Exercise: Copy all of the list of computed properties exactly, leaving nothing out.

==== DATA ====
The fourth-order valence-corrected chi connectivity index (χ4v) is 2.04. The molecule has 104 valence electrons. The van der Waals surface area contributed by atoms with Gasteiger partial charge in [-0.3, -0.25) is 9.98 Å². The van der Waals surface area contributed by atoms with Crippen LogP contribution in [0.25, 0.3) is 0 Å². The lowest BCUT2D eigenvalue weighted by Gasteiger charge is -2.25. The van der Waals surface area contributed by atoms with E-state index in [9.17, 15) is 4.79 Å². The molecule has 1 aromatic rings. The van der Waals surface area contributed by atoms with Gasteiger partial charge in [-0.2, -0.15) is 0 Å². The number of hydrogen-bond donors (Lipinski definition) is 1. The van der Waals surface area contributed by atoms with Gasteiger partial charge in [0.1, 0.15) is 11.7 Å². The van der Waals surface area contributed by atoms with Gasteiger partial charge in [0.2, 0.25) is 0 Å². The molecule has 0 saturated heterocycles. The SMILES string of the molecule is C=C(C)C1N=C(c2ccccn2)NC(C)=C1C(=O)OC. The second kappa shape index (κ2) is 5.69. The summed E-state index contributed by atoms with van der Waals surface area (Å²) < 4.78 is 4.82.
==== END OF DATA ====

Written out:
The fourth-order valence-corrected chi connectivity index (χ4v) is 2.04. The molecule has 104 valence electrons. The van der Waals surface area contributed by atoms with Gasteiger partial charge in [-0.3, -0.25) is 9.98 Å². The van der Waals surface area contributed by atoms with Crippen LogP contribution in [0.25, 0.3) is 0 Å². The lowest BCUT2D eigenvalue weighted by Gasteiger charge is -2.25. The van der Waals surface area contributed by atoms with E-state index in [9.17, 15) is 4.79 Å². The molecule has 1 aromatic rings. The van der Waals surface area contributed by atoms with Gasteiger partial charge in [-0.2, -0.15) is 0 Å². The number of hydrogen-bond donors (Lipinski definition) is 1. The van der Waals surface area contributed by atoms with Gasteiger partial charge in [0.1, 0.15) is 11.7 Å². The van der Waals surface area contributed by atoms with Gasteiger partial charge in [0.2, 0.25) is 0 Å². The molecule has 0 saturated heterocycles. The SMILES string of the molecule is C=C(C)C1N=C(c2ccccn2)NC(C)=C1C(=O)OC. The second kappa shape index (κ2) is 5.69. The summed E-state index contributed by atoms with van der Waals surface area (Å²) < 4.78 is 4.82.